When a spot like E.M. Bop opens up with a funny name in a strip mall in the Atlanta burbs (Alpharetta), the tendency would be to not to take it too seriously, but you’d be missing out on a fantastic Korean restaurant with a CIA trained chef.
Before opening up E.M. Bop, a delicious hidden gem in Alpharetta, chef Yoon Choi worked at some of the most prestigious hotels in the country. The Four Seasons Chicago loved him but he was pulled away by another high end hotel – the Beverly Hills Hotel. Here, chef Choi worked as the Sous Chef for six years.
So how did he end up in Atlanta? His business partner had family in Alpharetta and they both wanted to share their passion for Korean food with the Atlanta / Alpharetta community. Hence, E.M. Bop was born just a short while ago.
Besides a menu of almost every classic cocktail you’ve ever heard of like Gimlets, Midori Sours, Mai Tais and more, they’ve got specialty Sochu cocktails. If you aren’t familiar with Sochu, it is a liquor similar to vodka. While I didn’t have a cocktail, I did have a shot of plain Sochu which I really enjoyed and paired extremely well with our starters. With dinner, I chose a Hote beer, the Budweiser of Korean beers, but crisp, light and refreshing.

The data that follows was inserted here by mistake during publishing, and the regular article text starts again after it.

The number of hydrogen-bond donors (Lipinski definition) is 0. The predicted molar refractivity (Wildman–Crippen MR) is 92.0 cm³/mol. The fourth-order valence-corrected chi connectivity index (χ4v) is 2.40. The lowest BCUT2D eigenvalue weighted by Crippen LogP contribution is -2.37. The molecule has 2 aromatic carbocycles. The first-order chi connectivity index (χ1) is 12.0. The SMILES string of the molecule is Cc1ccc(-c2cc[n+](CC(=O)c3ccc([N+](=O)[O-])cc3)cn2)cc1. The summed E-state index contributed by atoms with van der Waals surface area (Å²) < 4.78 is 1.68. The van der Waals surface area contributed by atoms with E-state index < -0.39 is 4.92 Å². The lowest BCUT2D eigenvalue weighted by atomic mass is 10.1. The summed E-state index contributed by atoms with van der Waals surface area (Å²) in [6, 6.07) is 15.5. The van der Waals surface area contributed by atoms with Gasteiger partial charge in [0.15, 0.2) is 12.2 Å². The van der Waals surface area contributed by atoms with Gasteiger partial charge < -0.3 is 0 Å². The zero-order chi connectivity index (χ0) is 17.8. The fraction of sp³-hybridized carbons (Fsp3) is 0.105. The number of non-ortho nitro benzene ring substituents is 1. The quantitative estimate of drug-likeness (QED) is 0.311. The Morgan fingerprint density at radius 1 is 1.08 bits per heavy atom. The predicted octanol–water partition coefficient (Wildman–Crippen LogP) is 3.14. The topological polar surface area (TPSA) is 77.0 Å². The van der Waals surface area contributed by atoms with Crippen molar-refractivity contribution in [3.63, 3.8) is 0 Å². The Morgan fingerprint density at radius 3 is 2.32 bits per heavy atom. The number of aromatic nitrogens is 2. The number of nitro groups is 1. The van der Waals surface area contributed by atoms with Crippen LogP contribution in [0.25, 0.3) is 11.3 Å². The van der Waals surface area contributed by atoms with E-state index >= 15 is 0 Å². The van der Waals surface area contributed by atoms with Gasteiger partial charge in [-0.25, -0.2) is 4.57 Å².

Fried chicken wings KFC ($10) – They are a hot mess but so worth it. They are very filling so its perfect to have with four people but great with two.
Seafood Pancakes – ($15) – These are filled of shrimp and calamari and are a unique find compared to what you’ll find on other menus. Something about this dish reminds me of the Sobban dishes that were so creative.
For mains, the dishes are divided into two sections: more traditional Korean dishes like Bibimbop and Korean barbecue and then more Americanized dishes with a Korean spin, like the burger topped with kimchi or the chicken Bulgogi pasta. We stuck to the traditional at rice bowl: Bibimbop ($15) and Korean barbecue (Bulgogi – $22).
What’s different about E.M. Bop vs. other Korean restaurants that I’ve visited is that the food is not cooked in front of you (there are no grills on the dining tables). All the food is cooked in the open kitchen and served to you as a normal restaurant. The portions here are huge. My Korean barbecue of Ribeye Bulgogi was so huge, it made two more meals for me after dinner.
There are is also a lunch menu at E. M. Bop Korean restaurant in Alpharetta that promises to have you in and out in a hurry.